Some young same-sex couples and most other-sex couples really seem to rush into the kid thing way too soon. All the parents I know who waited till they were 30ish or 40ish before becoming parents are just fine, a bit less physical energy than 20-ish parents -- but way more money and emotional maturity for their kids. And you might find you never want them and are just fine joining the ranks of couples who are happily child free.
I would like to point out early ceremonies as an advantage to having sex on your wedding night, I think ours was around 2 or 3 pm and the party was done by 7 or 8. We were sleeping at the venue, so we got to chill in their hot tub, watch a movie, have a snack and have sex all at our own pace. Very low stress imho.
To add to my @76, number 5: Consider a $0 zero cost wedding / civil union / etc. Just you, your beloved, and whatever govt. official is needed to sign the paper. Then a party with friends & family, or multiple mini-celebrations with family. Back when I was poor and young this was the only option and it worked out OK.
@75: Ordained as a clergyperson of a made-up religion that exists to ordain friends of a couple. Often done when the couple have no religious affiliation and would prefer a ceremony led by someone who actually knows and likes them, just like a eulogy from someone who actually knew and liked the deceased is often a lot nicer than one by a chaplain who never met him or her and is going off notes.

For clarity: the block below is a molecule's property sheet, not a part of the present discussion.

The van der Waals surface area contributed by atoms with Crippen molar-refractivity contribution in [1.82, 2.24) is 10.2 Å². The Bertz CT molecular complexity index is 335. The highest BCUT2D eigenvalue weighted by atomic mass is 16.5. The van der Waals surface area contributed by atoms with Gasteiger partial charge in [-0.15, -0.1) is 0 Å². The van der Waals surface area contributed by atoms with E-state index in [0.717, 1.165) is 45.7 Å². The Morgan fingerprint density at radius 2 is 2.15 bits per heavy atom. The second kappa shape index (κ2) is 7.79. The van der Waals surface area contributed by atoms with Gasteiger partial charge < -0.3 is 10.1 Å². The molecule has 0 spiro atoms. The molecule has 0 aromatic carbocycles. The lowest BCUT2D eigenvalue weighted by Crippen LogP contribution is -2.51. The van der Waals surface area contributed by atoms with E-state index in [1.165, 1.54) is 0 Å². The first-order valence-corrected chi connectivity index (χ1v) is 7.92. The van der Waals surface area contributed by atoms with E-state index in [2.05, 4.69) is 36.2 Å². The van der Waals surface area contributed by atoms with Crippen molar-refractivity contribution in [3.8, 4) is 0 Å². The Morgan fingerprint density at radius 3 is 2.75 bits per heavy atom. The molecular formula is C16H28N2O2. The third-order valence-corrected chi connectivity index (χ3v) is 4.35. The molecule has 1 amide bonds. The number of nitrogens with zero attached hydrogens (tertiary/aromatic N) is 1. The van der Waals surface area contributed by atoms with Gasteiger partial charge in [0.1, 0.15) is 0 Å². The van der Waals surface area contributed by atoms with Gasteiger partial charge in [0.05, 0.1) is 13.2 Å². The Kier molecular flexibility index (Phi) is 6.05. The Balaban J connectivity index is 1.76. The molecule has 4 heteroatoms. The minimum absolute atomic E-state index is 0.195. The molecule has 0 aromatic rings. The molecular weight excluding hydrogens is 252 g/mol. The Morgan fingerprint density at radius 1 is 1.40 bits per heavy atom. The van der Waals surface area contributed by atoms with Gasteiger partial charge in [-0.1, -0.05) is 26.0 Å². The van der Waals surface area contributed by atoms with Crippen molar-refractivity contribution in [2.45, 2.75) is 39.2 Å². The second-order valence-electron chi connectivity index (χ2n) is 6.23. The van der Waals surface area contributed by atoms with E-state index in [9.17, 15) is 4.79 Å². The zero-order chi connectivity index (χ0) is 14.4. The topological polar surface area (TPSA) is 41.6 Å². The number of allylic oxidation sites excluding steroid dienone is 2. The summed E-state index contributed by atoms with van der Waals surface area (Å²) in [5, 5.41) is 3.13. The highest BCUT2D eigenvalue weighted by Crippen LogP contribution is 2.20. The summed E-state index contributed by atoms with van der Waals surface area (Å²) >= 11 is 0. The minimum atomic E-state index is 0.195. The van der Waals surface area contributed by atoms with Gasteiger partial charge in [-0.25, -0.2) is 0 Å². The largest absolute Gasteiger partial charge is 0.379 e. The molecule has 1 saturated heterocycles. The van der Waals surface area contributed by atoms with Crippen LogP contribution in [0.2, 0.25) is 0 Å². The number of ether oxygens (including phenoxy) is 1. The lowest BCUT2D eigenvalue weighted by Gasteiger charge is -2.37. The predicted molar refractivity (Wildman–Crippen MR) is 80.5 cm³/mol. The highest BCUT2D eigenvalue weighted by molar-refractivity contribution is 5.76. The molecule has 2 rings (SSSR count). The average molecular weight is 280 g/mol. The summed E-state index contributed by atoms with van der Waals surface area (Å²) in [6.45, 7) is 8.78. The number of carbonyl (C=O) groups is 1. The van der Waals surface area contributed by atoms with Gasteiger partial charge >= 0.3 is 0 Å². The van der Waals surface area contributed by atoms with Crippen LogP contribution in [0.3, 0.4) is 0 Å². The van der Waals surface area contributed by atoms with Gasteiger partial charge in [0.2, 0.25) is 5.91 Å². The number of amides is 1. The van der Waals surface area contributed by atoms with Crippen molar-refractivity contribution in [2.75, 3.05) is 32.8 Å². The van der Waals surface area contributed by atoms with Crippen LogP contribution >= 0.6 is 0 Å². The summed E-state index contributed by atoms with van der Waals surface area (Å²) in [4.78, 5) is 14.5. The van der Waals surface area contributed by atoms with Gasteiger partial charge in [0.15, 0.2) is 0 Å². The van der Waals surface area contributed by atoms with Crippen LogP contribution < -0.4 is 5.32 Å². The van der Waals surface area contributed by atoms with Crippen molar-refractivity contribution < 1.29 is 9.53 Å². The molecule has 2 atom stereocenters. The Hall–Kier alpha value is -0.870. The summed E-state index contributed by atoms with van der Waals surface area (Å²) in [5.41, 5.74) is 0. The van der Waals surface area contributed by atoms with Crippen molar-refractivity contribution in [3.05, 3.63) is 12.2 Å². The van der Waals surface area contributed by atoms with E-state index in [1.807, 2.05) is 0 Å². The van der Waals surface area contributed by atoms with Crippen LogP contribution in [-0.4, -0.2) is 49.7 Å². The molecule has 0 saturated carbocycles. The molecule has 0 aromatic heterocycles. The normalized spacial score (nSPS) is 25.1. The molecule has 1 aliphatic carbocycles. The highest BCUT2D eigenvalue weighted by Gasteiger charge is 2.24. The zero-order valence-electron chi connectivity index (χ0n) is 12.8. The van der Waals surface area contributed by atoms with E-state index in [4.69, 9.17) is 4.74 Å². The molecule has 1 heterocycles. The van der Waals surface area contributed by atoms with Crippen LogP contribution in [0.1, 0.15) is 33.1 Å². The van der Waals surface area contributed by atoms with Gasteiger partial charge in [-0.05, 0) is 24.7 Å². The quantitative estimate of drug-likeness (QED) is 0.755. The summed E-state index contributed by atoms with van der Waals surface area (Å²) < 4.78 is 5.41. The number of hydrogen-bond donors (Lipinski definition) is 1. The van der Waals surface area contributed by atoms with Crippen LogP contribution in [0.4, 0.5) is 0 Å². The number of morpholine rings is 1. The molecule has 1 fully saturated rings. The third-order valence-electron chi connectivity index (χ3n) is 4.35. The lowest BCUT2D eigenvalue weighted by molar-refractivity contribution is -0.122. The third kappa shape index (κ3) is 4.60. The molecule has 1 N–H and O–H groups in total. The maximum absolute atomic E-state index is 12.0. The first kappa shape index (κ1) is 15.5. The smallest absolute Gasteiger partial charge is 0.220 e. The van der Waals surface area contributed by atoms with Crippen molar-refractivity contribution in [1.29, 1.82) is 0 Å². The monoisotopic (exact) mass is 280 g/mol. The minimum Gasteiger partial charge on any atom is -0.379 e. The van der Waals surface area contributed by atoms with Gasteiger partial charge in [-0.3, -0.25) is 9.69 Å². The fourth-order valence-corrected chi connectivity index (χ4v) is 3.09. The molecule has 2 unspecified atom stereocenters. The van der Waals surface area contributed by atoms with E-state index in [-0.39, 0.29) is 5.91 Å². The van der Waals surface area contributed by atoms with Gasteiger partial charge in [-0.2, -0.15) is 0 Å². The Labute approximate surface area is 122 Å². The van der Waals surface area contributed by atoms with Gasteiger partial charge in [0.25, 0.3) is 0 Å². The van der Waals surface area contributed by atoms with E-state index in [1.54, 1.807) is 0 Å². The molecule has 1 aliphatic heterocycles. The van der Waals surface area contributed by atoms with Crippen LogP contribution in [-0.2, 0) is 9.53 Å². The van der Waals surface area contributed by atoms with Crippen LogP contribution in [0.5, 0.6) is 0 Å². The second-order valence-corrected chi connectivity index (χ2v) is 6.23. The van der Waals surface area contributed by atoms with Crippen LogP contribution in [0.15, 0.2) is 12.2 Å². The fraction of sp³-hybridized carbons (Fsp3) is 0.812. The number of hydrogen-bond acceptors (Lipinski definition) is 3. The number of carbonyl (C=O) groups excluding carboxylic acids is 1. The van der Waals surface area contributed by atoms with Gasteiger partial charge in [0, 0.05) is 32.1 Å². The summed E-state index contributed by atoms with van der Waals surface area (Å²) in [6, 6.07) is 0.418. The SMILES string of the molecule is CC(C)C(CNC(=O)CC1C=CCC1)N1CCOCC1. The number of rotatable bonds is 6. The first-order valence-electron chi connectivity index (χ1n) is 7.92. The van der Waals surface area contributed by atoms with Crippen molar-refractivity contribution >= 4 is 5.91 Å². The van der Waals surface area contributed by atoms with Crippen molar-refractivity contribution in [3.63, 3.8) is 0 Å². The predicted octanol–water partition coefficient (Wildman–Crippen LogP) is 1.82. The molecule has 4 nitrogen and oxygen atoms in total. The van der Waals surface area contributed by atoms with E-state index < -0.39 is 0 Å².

It is legal, though I've never heard of any legal privileges (like clergy confidentiality? hospital visits?) attending to online ordination other than performing a marriage. Ensuring that the groom doesn't have a gun to the kidney and such is done by the person issuing marriage certificates.
Some major complaints about the survey Dan suggests we take -- hard to believe "serious researchers" have made these mistakes. Hope the researchers are reading and anyone else who does a survey, so I'm going to post gripes here.

Survey asks if mother / father is aware of sexual orientation. What about people who had same-sex parents, uncles / aunties, single parent, dead parent(s)? Survey uses the more appropriate "parental role" in Part III but not up front in Part I.

* Survey asks if respondent lives in rural or urban area -- um, how is that defined? And what about those of us who (pro-taxation apologies to the 99%) have a city residence and a country place?

* Survey asks if respondent disagrees with "It’s not difficult for me to get close to others". Survey design 101 -- avoid negatives in questions, creates a double-negative when respondent evaluates "disagree" with "is not" and a triple negative when the modifier to "is not" is itself a negative (difficult).

Respondent head explodes.

Could be rewritten as "It's difficult for me to get close to others" and if you need to check reliability, ask the opposite for the repeat: "It's easy for me to get close to others" then reverse-score the answer.

Lastly, I spent 30 min. of my life, the least you could do is make it easy for me to get a copy of the results when they come out by optionally letting respondents put in email address just for results without having to write & ask or get bombarded with more surveys. Dan: please have one of your science experts take a look at a survey for design feedback before you put the link out for the entire world in your syndicated column.